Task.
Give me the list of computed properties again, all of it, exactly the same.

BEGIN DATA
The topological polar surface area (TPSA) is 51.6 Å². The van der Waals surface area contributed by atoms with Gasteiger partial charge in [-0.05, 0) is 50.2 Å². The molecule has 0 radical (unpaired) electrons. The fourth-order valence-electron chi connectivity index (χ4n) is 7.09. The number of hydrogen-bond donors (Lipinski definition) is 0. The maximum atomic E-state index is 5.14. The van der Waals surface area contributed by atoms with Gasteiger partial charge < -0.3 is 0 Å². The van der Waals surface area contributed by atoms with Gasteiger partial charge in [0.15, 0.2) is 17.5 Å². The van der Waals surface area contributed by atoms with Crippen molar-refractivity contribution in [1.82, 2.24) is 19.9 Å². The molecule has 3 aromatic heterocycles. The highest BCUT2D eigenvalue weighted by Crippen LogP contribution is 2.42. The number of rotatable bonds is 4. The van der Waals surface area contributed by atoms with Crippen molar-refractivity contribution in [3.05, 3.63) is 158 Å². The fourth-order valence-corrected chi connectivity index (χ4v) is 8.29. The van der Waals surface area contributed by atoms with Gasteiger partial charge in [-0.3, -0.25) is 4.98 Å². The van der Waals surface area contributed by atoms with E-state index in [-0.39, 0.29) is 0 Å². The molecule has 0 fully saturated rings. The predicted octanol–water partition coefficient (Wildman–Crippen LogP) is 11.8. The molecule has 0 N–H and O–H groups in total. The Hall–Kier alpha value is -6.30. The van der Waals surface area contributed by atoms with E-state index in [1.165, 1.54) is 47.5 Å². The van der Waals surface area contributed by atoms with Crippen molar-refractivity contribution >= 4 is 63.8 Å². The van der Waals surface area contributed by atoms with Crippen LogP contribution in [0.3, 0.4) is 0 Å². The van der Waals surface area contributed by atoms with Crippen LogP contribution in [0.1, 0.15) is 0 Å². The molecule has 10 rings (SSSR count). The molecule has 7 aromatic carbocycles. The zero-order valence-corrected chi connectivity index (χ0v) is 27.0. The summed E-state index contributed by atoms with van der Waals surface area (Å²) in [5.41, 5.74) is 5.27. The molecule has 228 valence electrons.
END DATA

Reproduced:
The topological polar surface area (TPSA) is 51.6 Å². The van der Waals surface area contributed by atoms with Gasteiger partial charge in [-0.05, 0) is 50.2 Å². The molecule has 0 radical (unpaired) electrons. The fourth-order valence-electron chi connectivity index (χ4n) is 7.09. The number of hydrogen-bond donors (Lipinski definition) is 0. The maximum atomic E-state index is 5.14. The van der Waals surface area contributed by atoms with Gasteiger partial charge < -0.3 is 0 Å². The van der Waals surface area contributed by atoms with Gasteiger partial charge in [0.15, 0.2) is 17.5 Å². The van der Waals surface area contributed by atoms with Crippen molar-refractivity contribution in [1.82, 2.24) is 19.9 Å². The molecule has 3 aromatic heterocycles. The highest BCUT2D eigenvalue weighted by Crippen LogP contribution is 2.42. The number of rotatable bonds is 4. The van der Waals surface area contributed by atoms with Crippen molar-refractivity contribution in [3.05, 3.63) is 158 Å². The fourth-order valence-corrected chi connectivity index (χ4v) is 8.29. The van der Waals surface area contributed by atoms with Gasteiger partial charge in [-0.3, -0.25) is 4.98 Å². The van der Waals surface area contributed by atoms with E-state index in [-0.39, 0.29) is 0 Å². The molecule has 0 fully saturated rings. The predicted octanol–water partition coefficient (Wildman–Crippen LogP) is 11.8. The molecule has 0 N–H and O–H groups in total. The Hall–Kier alpha value is -6.30. The van der Waals surface area contributed by atoms with E-state index in [1.165, 1.54) is 47.5 Å². The van der Waals surface area contributed by atoms with Crippen molar-refractivity contribution >= 4 is 63.8 Å². The van der Waals surface area contributed by atoms with Crippen LogP contribution in [0.3, 0.4) is 0 Å². The van der Waals surface area contributed by atoms with Crippen LogP contribution in [0.1, 0.15) is 0 Å². The molecule has 10 rings (SSSR count). The molecule has 7 aromatic carbocycles. The zero-order valence-corrected chi connectivity index (χ0v) is 27.0. The summed E-state index contributed by atoms with van der Waals surface area (Å²) in [5.41, 5.74) is 5.27. The molecule has 228 valence electrons.